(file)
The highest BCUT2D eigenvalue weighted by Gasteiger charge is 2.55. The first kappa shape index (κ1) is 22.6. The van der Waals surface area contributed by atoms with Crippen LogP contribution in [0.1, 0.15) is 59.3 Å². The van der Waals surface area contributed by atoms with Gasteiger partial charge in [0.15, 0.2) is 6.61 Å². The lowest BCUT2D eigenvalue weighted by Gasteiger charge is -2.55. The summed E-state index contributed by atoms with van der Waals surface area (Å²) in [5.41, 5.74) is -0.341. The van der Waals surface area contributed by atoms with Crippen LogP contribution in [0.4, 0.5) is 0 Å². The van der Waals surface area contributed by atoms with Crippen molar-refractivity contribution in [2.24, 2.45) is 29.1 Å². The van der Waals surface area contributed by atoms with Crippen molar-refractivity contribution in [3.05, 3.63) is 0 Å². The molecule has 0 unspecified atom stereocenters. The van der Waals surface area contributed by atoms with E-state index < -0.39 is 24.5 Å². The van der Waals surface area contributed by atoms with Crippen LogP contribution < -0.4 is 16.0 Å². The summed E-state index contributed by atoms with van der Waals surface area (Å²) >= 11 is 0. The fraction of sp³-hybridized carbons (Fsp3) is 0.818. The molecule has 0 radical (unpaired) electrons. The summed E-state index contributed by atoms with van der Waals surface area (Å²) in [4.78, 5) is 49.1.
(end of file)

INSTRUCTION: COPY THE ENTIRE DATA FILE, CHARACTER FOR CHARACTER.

The highest BCUT2D eigenvalue weighted by Gasteiger charge is 2.55. The first kappa shape index (κ1) is 22.6. The van der Waals surface area contributed by atoms with Crippen LogP contribution in [0.1, 0.15) is 59.3 Å². The van der Waals surface area contributed by atoms with Gasteiger partial charge in [0.15, 0.2) is 6.61 Å². The lowest BCUT2D eigenvalue weighted by Gasteiger charge is -2.55. The summed E-state index contributed by atoms with van der Waals surface area (Å²) in [5.41, 5.74) is -0.341. The van der Waals surface area contributed by atoms with Crippen LogP contribution in [0.4, 0.5) is 0 Å². The van der Waals surface area contributed by atoms with Crippen molar-refractivity contribution in [2.24, 2.45) is 29.1 Å². The van der Waals surface area contributed by atoms with Crippen molar-refractivity contribution in [3.05, 3.63) is 0 Å². The molecule has 0 unspecified atom stereocenters. The van der Waals surface area contributed by atoms with E-state index < -0.39 is 24.5 Å². The van der Waals surface area contributed by atoms with Crippen LogP contribution < -0.4 is 16.0 Å². The summed E-state index contributed by atoms with van der Waals surface area (Å²) >= 11 is 0. The fraction of sp³-hybridized carbons (Fsp3) is 0.818. The molecule has 0 radical (unpaired) electrons. The summed E-state index contributed by atoms with van der Waals surface area (Å²) in [4.78, 5) is 49.1.